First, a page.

Original Paper

International Journal of Earth Sciences

, Volume 89, Issue 3, pp 496-502

First online:

Sea-ice transport of riverine particles from the Laptev Sea to Fram Strait based on clay mineral studies

  • Dirk DethleffAffiliated withGeomar Research Center of Marine Geosciences, Wischhofstrasse 1–3, 24148 Kiel, Germany
  • , Volker RacholdAffiliated withAfred Wegener Institute for Polar and Marine Research, Research Unit Potsdam, Telegrafenberg A43, 14473 Potsdam, Germany
  • , Matthias TintelnotAffiliated withBGI AG, Rischerstrasse 12, 69123 Heidelberg, Germany
  • , Martin AntonowAffiliated withFreiberg Academy of Mining and Technology, Institute of Geology, Bernhard-von-Cotta-Strasse 2, 09596 Freiberg, Germany

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The aim of this study was to identify pathways and processes of modern sediment transport from the Siberian hinterland to the Laptev Sea and further to the Arctic Ocean. Clay mineral analyses were performed on riverine suspended particulate material (SPM), surface sediments of the Laptev Sea shelf, and sea-ice sediments (SIS). Material collected during seven expeditions was included in this study. Clay mineral assemblages are used to decipher the distribution of riverine sediments on the shallow Laptev Sea shelf, the entrainment of fine particles into newly forming ice, and the transport of SIS from the Laptev Sea towards the ablation areas. A cluster analysis of our data set shows that the clay mineral assemblages of Laptev Sea shelf sediments and SIS are controlled mainly by the input of riverine SPM supplied by the Khatanga, Lena, and Yana Rivers. Whereas the western shelf clay-mineral province is characterized by enhanced smectite concentrations supplied by the Khatanga River, the eastern Laptev Sea is dominated by illite discharged through the Lena and Yana Rivers. The SIS smectite concentration serves as an indicator for sediment source areas on the circum-Arctic shelves. Subsequently, the Transpolar Drift can be distinguished into a Siberian Branch fed from the eastern Kara Sea and the western Laptev Sea, and a Polar Branch originating from the eastern Laptev Sea.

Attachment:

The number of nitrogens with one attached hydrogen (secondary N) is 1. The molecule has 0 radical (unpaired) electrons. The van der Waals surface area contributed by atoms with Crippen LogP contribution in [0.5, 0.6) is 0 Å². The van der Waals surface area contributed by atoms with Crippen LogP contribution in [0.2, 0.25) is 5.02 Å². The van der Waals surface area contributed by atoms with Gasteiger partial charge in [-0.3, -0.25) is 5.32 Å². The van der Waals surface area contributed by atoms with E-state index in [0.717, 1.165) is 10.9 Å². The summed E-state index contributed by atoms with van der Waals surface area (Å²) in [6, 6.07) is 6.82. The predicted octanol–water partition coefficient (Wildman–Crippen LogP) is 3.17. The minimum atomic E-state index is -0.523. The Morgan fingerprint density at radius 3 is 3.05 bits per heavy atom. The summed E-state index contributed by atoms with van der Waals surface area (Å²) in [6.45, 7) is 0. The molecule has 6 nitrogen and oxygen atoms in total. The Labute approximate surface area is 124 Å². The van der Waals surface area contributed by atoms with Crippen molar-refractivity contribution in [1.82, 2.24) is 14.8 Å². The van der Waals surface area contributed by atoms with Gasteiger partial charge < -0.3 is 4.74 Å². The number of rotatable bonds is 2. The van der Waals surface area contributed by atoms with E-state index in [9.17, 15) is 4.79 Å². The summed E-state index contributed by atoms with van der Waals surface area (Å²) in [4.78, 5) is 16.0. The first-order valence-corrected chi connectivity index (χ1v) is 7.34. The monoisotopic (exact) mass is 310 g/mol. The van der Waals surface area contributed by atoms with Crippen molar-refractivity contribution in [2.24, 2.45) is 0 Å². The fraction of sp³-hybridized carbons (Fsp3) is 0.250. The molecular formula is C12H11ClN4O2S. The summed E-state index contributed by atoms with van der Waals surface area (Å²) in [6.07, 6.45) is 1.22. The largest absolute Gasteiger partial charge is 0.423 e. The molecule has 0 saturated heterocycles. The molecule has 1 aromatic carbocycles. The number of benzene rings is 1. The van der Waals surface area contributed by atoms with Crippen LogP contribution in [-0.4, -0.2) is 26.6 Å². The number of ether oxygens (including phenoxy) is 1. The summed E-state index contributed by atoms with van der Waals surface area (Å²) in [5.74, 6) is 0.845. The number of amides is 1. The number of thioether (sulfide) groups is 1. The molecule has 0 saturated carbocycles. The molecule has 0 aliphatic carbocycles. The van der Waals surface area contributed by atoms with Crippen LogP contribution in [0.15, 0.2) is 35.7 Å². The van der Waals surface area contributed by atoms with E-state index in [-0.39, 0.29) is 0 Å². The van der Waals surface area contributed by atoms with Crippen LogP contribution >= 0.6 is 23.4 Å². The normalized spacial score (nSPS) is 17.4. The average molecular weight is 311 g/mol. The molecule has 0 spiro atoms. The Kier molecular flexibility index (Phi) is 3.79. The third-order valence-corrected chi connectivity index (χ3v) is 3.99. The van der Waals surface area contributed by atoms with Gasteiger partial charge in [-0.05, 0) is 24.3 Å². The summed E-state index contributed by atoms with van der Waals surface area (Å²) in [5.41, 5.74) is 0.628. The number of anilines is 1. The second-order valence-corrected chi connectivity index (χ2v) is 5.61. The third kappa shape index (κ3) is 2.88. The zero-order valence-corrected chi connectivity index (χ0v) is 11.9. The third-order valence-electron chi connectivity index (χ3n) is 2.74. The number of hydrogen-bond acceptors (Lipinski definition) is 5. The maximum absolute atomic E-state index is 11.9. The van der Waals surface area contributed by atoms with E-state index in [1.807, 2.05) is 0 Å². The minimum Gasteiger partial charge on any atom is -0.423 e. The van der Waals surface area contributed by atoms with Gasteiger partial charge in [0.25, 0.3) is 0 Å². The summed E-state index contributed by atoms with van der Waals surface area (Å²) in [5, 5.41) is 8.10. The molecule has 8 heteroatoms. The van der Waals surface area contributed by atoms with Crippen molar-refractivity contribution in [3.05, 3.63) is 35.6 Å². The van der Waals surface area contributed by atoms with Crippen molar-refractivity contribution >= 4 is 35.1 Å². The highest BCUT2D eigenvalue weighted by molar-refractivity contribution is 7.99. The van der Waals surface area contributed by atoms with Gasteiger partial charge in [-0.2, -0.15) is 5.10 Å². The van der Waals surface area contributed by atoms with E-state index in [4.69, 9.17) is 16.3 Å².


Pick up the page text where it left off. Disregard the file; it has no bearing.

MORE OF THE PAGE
Laptev Sea Riverine suspended particulate material Sediment transport Sea-ice sediments Clay minerals Transpolar drift